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Apple Wins Crucial iPhone Cryptography Patent

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The US Patent and Trademark Office officially published a series of six newly granted patents for Apple Inc. today. The one patent that stood out by far, was one relating to the cryptography technology behind Apple's iPhone. Apple's new iPhone OS 3.0 now allows iPhone and iPod touch owners to order movies, music videos, television shows and more over cellular or Wi-Fi networks. Apple's cryptography technology ensures that user transactions are made securely. It was noted that two out of three of the engineers credited on this patent were from out of State which could mean that Apple acquired parts of this technology in order to quicken the iPhone's security features to market. Other patents revealed today included an industrial design win for Apple's Universal Dock and a patent relating to subtractive computer display technology.  

Apple's iPhone Cryptography Technology


Apple's granted patent generally relates to cryptography and in particular to the generation of secure random numbers for use in cryptographic systems found in smaller form factor devices such as the iPhone and iPod touch.


Since the advent of public-key cryptography, numerous public-key cryptographic systems have been proposed. Today, only three types of systems are still considered secure and efficient. These systems include integer factorization systems, discrete logarithm systems and elliptic curve cryptography (ECC) systems.


Cryptographic systems, and particularly stream ciphers, often use pseudorandom number generators to provide sequences of random numbers. The pseudorandom number generator often is initialized in an arbitrary state of a repeating sequence of states (i.e., a cycle) as some function of a keyword or key phrase. Thus, an arbitrary initialization of a pseudorandom sequence may result in a short cycle or pattern of different output values that could repeat during a long message or session. These repeated patterns make pseudorandom number generators vulnerable to automated attacks. To prevent patterns from occurring, longer sequences (large k values) can be used. However, for devices having small form factors (e.g., media players, mobile phones, etc.), power and memory constraints limit the length of the random number sequences that can be generated, resulting in an increased risk that detectable patterns will be generated.


Apple's patent presents us with a system; method and apparatus for providing random numbers of cryptographic strength that are suitable for use in cryptographic systems for small devices.


Apple's patent FIG. 2 shown below illustrates a block diagram of an entropy accumulator embodiment. Those interested in Apple's cryptography solution will read about Apple's Entropy Accumulator System, Chaos Generator Process Flows, a Signature Signing and Verification System and a Curve Parameter Structure.




Apple credits Richard Crandall, Douglas Mitchell, Scott Krueger and, Guy Tribble for granted patent 7,587,047 for Chaos Generator for Accumulation of Stream Entropy - originally filed in June 2005. Contrary to modern mythology, the Chaos Generator is not a villainous tool to bring down Gotham City – Ha!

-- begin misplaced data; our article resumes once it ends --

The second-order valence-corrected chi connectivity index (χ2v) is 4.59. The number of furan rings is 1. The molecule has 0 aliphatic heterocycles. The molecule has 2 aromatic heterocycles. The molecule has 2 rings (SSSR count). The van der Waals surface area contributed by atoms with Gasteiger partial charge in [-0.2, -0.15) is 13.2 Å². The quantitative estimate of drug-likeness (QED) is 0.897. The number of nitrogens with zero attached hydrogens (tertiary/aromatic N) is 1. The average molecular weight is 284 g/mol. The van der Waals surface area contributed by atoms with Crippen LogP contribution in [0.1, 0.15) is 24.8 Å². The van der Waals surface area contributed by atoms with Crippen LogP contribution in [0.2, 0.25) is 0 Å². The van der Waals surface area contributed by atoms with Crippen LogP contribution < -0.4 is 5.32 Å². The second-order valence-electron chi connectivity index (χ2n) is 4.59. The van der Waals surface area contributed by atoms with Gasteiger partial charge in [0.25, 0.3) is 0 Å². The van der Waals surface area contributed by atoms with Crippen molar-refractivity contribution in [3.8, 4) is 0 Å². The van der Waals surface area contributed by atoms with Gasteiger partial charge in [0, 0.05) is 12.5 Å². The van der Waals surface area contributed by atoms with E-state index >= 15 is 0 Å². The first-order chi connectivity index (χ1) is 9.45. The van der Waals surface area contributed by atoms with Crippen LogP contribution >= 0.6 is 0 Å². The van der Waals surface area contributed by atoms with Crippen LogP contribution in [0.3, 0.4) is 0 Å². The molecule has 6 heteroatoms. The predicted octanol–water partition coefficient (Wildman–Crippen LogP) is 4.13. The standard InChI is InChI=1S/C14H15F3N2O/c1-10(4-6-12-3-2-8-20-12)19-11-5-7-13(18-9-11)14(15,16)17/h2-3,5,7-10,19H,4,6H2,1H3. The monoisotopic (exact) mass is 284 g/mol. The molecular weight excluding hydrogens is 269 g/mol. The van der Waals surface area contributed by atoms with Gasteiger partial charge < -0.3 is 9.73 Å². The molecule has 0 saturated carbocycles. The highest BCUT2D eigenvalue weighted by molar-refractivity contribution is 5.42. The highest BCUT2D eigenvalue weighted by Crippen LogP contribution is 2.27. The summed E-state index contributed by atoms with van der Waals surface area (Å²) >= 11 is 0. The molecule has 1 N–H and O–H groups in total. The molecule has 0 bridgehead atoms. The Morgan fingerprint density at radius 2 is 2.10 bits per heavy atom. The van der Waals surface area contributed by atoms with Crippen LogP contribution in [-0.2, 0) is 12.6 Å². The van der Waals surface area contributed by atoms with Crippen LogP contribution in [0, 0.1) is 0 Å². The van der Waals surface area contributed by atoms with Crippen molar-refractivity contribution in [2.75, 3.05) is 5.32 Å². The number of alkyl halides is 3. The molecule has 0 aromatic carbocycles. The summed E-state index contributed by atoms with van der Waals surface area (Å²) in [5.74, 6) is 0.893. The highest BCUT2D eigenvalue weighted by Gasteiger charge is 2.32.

Granted Patent: Subtractive Display


Apple's granted patent generally relates to display devices, and more particularly to subtractive color mixing displays. Apple's patent FIG. 2 shown below (click to enlarge) is an illustrative diagram of a pixel-generating structure for producing an essentially full range of the visible spectrum.




Conventional color display devices, such as computer monitors and television sets, use an additive color mixing process which typically includes thousands of individual pixels. Different proportional combinations of red, green, and blue components can be used to produce a wide range of colors. In an RGB display, each pixel includes three adjacent sub-pixels--one red sub-pixel, one green sub-pixel, and one blue sub-pixel. Printers on the other hand generally produce colors through a subtractive color mixing principle. In particular, varying amounts of different tinted inks are applied to a sheet of white paper in layers. A typical color printer, for example, includes cyan, magenta, yellow, and black (CMYK) inks.


Because of the different mixing principles used in additive RGB display devices and subtractive CMYK printers, it is necessary to perform conversions between parameters of color mixing models associated with such display devices and printers. Apple's patent presents various remedies to the conversion process. For full details of this patent, feed number 7,586,472 into the search engine link below.


Apple credits Gabriel Marcu and Wei Chen for this granted patent which was originally filed for in July 2005.

NOTICE: Patently Apple presents only a brief summary of patents with associated graphic(s) for journalistic news purposes as each such patent application and/or grant is revealed by the U.S. Patent & Trade Office. Readers are cautioned that the full text of any patent application and/or grant should be read in its entirety for further details. For additional information on today's patent(s), simply feed the individual patent number(s) noted above into this search engine.


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